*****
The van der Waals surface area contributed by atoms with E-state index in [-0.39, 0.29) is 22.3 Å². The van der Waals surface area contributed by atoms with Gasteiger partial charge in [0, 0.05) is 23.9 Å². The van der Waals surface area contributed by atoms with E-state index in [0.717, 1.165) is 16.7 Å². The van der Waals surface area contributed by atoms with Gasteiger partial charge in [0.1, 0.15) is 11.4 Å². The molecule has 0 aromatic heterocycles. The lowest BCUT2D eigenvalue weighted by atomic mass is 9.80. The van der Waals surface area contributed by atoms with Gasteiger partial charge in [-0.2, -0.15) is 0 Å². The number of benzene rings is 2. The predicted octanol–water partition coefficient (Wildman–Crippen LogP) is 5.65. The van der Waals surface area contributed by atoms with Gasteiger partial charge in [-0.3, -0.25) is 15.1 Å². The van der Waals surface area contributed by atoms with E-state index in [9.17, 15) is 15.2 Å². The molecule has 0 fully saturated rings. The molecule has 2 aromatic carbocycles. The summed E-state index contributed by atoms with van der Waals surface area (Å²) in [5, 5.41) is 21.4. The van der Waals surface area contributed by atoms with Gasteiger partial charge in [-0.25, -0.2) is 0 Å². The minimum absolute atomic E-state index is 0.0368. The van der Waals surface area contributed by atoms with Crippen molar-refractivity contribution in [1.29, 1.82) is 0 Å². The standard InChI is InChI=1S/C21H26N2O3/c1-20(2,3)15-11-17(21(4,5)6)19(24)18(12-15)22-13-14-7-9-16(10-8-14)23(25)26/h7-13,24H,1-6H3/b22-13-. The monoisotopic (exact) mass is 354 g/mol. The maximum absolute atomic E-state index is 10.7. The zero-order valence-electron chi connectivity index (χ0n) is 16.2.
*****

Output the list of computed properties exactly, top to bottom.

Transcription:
The van der Waals surface area contributed by atoms with E-state index in [-0.39, 0.29) is 22.3 Å². The van der Waals surface area contributed by atoms with Gasteiger partial charge in [0, 0.05) is 23.9 Å². The van der Waals surface area contributed by atoms with E-state index in [0.717, 1.165) is 16.7 Å². The van der Waals surface area contributed by atoms with Gasteiger partial charge in [0.1, 0.15) is 11.4 Å². The molecule has 0 aromatic heterocycles. The lowest BCUT2D eigenvalue weighted by atomic mass is 9.80. The van der Waals surface area contributed by atoms with Gasteiger partial charge in [-0.2, -0.15) is 0 Å². The number of benzene rings is 2. The predicted octanol–water partition coefficient (Wildman–Crippen LogP) is 5.65. The van der Waals surface area contributed by atoms with Gasteiger partial charge in [-0.3, -0.25) is 15.1 Å². The van der Waals surface area contributed by atoms with E-state index in [9.17, 15) is 15.2 Å². The molecule has 0 fully saturated rings. The molecule has 2 aromatic carbocycles. The summed E-state index contributed by atoms with van der Waals surface area (Å²) in [5, 5.41) is 21.4. The van der Waals surface area contributed by atoms with Gasteiger partial charge in [-0.25, -0.2) is 0 Å². The minimum absolute atomic E-state index is 0.0368. The van der Waals surface area contributed by atoms with Crippen molar-refractivity contribution in [1.29, 1.82) is 0 Å². The standard InChI is InChI=1S/C21H26N2O3/c1-20(2,3)15-11-17(21(4,5)6)19(24)18(12-15)22-13-14-7-9-16(10-8-14)23(25)26/h7-13,24H,1-6H3/b22-13-. The monoisotopic (exact) mass is 354 g/mol. The maximum absolute atomic E-state index is 10.7. The zero-order valence-electron chi connectivity index (χ0n) is 16.2.